One of the things that has interested me for some time now is how RDF and Linked Data enables communities to enrich information published by organizations, e.g. by annotating it with additional properties and relationships (links). This is after all, one of the intended goals of the technology: to make it easier for people to converge on common names for things and collectively share data about those things.
The ability to publish URIs for things, and then have those URIs decorated by a motivated community with additional metadata, provides organizations with an interesting way to take advantage of Linked Data. The enriched data can be reused by the organization to improve its own datasets and used to drive improved processes, new product development, etc.
The interesting angle is that while both the organization and the community directly benefits from the sharing (both gain access to data they wouldn’t have normally, or at least without extra expense) there are some asymmetries in the relationship. Specifically, an organization worried about its brand is likely to have higher, or at least different, standards for reliability and quality than its community; especially so it we consider only the non-commercial users in that community. Before the organization may ingest and republish this data (e.g. on its website) then those standards and a certain amount of filtering may need to be applied.
I like to think of these contributions as being in a “liminal zone” between the authoritative content that is completely owned and managed by the publisher and the stuff that exists out there on the Wild Wild Web which is only tangentially related (at best). There’s a zone of transition between the two spaces, where the data and the URIs start out being owned by the publisher then embraced, adopted (and even co-opted) by a community. A user may want to freely navigate between these different areas and apply their own rules about quality, reliability or general bozo filtering. And they can end up in a very different space to where they started. An organization may want to act quite differently; in terms of what and how much they fetch, and how they use what data they collect.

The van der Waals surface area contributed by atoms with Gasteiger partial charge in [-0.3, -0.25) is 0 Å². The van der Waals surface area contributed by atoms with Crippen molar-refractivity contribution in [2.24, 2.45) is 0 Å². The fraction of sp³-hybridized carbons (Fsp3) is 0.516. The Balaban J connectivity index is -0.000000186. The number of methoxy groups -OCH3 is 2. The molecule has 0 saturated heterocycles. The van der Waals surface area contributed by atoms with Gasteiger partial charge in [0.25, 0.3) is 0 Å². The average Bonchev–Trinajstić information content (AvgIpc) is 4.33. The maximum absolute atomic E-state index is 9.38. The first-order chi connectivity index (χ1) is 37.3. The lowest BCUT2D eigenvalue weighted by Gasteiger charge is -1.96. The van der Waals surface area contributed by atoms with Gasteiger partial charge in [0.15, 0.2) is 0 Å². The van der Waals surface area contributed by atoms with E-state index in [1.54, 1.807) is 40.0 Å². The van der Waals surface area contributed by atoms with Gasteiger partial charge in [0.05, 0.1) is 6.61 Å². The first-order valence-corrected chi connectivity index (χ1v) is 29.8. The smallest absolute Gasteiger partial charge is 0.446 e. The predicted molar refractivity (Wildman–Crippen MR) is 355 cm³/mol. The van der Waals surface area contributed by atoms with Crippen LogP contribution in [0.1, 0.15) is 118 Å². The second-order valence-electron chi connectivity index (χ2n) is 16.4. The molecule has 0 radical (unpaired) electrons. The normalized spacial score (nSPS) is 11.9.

The following diagram attempts to sketch out this liminal zone from the perspective of the BBC.
Its the user annotations that annotate or relate to the BBC URIs that form the liminal zone between the authoritative publisher-sourced data, and the rest of the content on the web. You could put almost any organization into that central space and the same relationship would hold. Its the strong identifiers associated with Linked Data that connects up the internal and external views of the data.
I recently commissioned a project at Talis called Fanhu.bz which aims to help surface content and contributions that exist in this liminal zone. I see it as a first step towards exploring some of these subtle data sharing issues. Mapping out the fringes of Linked Data sets, as exemplified by BBC Programmes and Music, and then exploring how that data can be remixed and reused not only by the community but also by the publisher themselves, is an attempt to explore models for consuming Linked Data that goes beyond simple re-publishing and visualisation. The technology has a lot more to offer. And when we talk about “Linked Data for the Enterprise” I think we need to be thinking beyond just internal data integration.